Dariush, Ali A. and Raychaudhury, Somak and Ponman, Trevor J. and Khosroshahi, Habib G. and Benson, Andrew J. and Bower, Richard G. and Pearce, Frazer (2010) The mass assembly of galaxy groups and the evolution of the magnitude gap. Monthly Notices of the Royal Astronomical Society, 405 (3). pp. 1873-1887. ISSN 0035-8711 http://resolver.caltech.edu/CaltechAUTHORS:20100714-144515261
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We investigate the assembly of groups and clusters of galaxies using the Millennium dark matter simulation and the associated Millennium gas simulations, and semi-analytic catalogues of galaxies. In particular, in order to find an observable quantity that could be used to identify early-formed groups, we study the development of the difference in magnitude between their brightest galaxies to assess the use of magnitude gaps as possible indicators.We select galaxy groups and clusters at redshift z = 1 with dark matter halo mass M(R_(200)) ≥ 10^(13) h ^(−1)M_⊙, and trace their properties until the present time (z = 0). We consider only the systems with X-ray luminosity L_(X,bol) ≥ 0.25 × 10^(42) h ^(−2) erg s^(−1) at redshift z = 0. While it is true that a large magnitude gap between the two brightest galaxies of a particular group often indicates that a large fraction of its mass was assembled at an early epoch, it is not a necessary condition. More than 90 per cent of fossil groups defined on the basis of their magnitude gaps (at any epoch between 0 < z < 1) cease to be fossils within 4 Gyr, mostly because other massive galaxies are assembled within their cores, even though most of the mass in their haloes might have been assembled at early times. We show that compared to the conventional definition of fossil galaxy groups based on the magnitude gap Δm_(12) ≥ 2 (in the R-band, within 0.5R_(200) of the centre of the group), an alternative criterion Δm_(14) ≥ 2.5 (within the same radius) finds 50 per cent more early-formed systems, and those that on average retain their fossil phase longer. However, the conventional criterion performs marginally better at finding earlyformed groups at the high-mass end of groups. Nevertheless, both criteria fail to identify a majority of the early-formed systems.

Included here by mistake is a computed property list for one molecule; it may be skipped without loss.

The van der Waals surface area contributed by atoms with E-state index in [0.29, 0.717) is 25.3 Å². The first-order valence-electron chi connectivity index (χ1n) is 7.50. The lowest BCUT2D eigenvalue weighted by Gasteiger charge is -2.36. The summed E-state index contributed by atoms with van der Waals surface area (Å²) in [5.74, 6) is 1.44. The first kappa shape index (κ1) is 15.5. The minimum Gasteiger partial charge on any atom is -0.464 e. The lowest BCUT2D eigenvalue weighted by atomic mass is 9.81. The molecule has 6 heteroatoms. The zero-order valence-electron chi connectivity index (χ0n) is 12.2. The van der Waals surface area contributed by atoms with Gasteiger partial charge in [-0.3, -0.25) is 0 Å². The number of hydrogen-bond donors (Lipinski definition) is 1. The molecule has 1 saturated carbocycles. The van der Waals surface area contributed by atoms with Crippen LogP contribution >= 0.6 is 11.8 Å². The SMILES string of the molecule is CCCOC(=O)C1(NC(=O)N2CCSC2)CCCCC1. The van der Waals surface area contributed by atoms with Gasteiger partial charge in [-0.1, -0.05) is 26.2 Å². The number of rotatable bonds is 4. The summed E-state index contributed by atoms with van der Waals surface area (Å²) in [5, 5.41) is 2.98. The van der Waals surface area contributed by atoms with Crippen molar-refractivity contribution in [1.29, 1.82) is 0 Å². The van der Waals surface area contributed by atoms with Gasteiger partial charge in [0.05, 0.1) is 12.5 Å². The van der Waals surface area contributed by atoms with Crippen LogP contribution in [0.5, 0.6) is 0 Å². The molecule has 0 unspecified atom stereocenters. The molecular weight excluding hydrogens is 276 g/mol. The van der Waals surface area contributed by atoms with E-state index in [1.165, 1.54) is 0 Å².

|Additional Information:||© 2010 The Authors. Journal compilation © 2010 RAS. Accepted 2010 February 20. Received 2010 January 16; in original form 2009 November 2. The Millennium simulations used in this paper was carried out by the Virgo Supercomputing Consortium at the Computing Center of the Max-Planck Society in Garching. The semi-analytic galaxy catalogues used in this study are publicly available at http://galaxycatalogue. dur.ac.uk:8080/MyMillennium/. The Millennium Gas Simulations were carried out at the Nottingham HPC facility, as was much of the analysis required by this work. The SDSS-DR4 group catalogue of Yang et al. (2007) used in this study is publicly available at http://www.astro.umass.edu/xhyang/Group.html. AAD gratefully acknowledges Graham Smith, Malcolm Bremer and the anonymous referee for helpful discussions. The 2dFGRS group catalogue data (Yang et al. 2005, 2007) used in this study was kindly provided by Frank C. van den Bosch and X. Yang.|
|Subject Keywords:||hydrodynamics; methods: numerical; galaxies: formation; galaxies: kinematics and dynamics; cosmology: theory|
|Usage Policy:||No commercial reproduction, distribution, display or performance rights in this work are provided.|
|Deposited By:||Tony Diaz|
|Deposited On:||05 Aug 2010 17:58|
|Last Modified:||26 Dec 2012 12:14|
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